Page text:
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What are you doing to attract and retain the very best employee


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My question is exactly that. What benefits are you providing for your staff? If we as an industry want to maintain a professional workforce, we really need to step it up as far as what we are providing (putting on the table) in terms of benefits. Benefits are a cost of doing business. You have to charge the customer a rate reflective of what your costs are as well as profit (your best friend). This includes the benefits package one provides for their employees. So many companies express concerns that they can not find quality help. I spoke to a person locally this past week who stated that he treated his drivers like a screw. He stated that he kept up the pressure on them until they broke, then goes out and finds another. His equipment is worn out, the interiors smell like ashtrays, and the business seems to be hanging on by a thread. He runs a cheap operation. I would not sit in one of his trucks without a tetanus shot. The only requirements to work there appear to be having a pulse, a TDLR card (state license to be an operator) and a driver's license. The drivers state they work six days a week. Another company in town has clean, well maintained equipment, drivers are professional, no smoking is permitted in the trucks. The driver state they work five days a week, having two full days off a week, have the option to work four tens or five eights. They receive vacation time, health insurance, as well as paid training such as wreck master.  They are not that much more expensive than the first company, but do charge for services rendered. I have had the opportunity to speak with the owner on several occasions and he has repeatedly stated that his employees are the heartbeat of his business, his second family, and that he could not survive without them.   

Edited by goodmichael
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On ‎11‎/‎17‎/‎2018 at 3:50 PM, Alstow said:

You get what you pay for.

That is very true, but looking at what some people offer, they do not want a lot, and are not motivated to pay for much more. If you fish in the pond that only has steering wheel holders swimming in it, you are generally not going to get  much better. An exceptional operator has to possess a wide band in their skillset. They have to be mechanically inclined, have the patience of a saint, be safety minded, be able to listen more and talk less, and possess and maintain a positive attitude. An owner has to step up their game if they want to recruit someone with all of these attributes. If you find one, or over the course of time develop one, you can not pay them crap and treat them the same and expect them to stay.

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I work alongside my drivers, so I understand the needs and wants when it comes to outfitting a truck. All my trucks are newer clean well maintained and stocked with anything we need more than twice. I also provide accident and disability insurance (its a hazardous job). From what I gather my guys make more than the average, they get a percentage and when its slow they can punch in and get paid hourly to clean and maintain the trucks. I pay for training (you can never be over trained) a new hire rides along for a week then has someone ride with them for a week before they go out on their own, after a year I have them take wreckmaster. Most importantly with the horrible hours this industry requires I try very hard to accommodate any time they need to attend family functions and their kids activities, i'm a strong believer of family comes first. My son and I work Thanksgiving and Christmas so they should never have to, nobody should ever expect an employee to work xmas or thanksgiving unless they are willing to work it too. I have built a reputation of professionalism that I and my employees are proud of, working at a place you can be proud of sure does help.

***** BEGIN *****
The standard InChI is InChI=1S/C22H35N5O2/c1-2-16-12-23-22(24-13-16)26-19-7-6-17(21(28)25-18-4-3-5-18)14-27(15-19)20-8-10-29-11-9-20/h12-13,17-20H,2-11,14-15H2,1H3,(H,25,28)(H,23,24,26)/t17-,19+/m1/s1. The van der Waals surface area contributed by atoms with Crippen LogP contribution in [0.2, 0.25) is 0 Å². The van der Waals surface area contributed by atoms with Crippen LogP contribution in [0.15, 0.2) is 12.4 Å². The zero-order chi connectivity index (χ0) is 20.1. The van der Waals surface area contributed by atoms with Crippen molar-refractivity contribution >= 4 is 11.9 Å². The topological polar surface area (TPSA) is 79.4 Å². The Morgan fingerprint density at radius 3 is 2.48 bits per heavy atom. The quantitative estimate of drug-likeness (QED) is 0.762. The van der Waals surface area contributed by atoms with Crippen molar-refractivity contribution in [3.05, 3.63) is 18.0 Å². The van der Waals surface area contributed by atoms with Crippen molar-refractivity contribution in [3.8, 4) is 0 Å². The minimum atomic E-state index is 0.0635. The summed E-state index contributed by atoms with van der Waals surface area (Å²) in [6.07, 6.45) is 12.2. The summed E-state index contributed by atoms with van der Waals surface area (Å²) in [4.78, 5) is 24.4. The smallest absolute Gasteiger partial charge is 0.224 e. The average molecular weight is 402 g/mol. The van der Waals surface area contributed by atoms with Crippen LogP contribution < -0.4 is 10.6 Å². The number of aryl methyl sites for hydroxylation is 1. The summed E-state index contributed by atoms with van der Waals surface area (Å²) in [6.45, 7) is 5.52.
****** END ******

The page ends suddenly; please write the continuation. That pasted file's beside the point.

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I spoke to a person who I worked with a few years back who was inquiring about working for a towing company. This guy is pretty solid, not lazy in the least bit, and will work on call, holidays, whatever it takes, but he was not at all impressed with the benefits that were offered, or should I say not offered to him as part of the deal. In talking to him, I realize that in all the years I have worked for different business entities, I never had any paid time off offered as part of the deal. I have taken time off, but it was always at my expense. I never had health insurance at any establishment. I did receive a Christmas bonus at two of the businesses. I have always made a good amount of money wherever I have worked in this industry. I am not complaining, but now that I look back at the time spent, and reflect on what it takes to attract potential talent, I can not blame people who study this industry and decide to pass on it as a possible mechanism to provide for their families. The industry appears to be a good prospect for a contingency plan when times get rough if one has the experience, knowledge, education and training, or a good part time gig, but for a full time "career" it is really lacking the polish and luster needed to attract and keep people who will make a career out of it for the long haul. Money alone does one no good if you can not occasionally enjoy it with your family.

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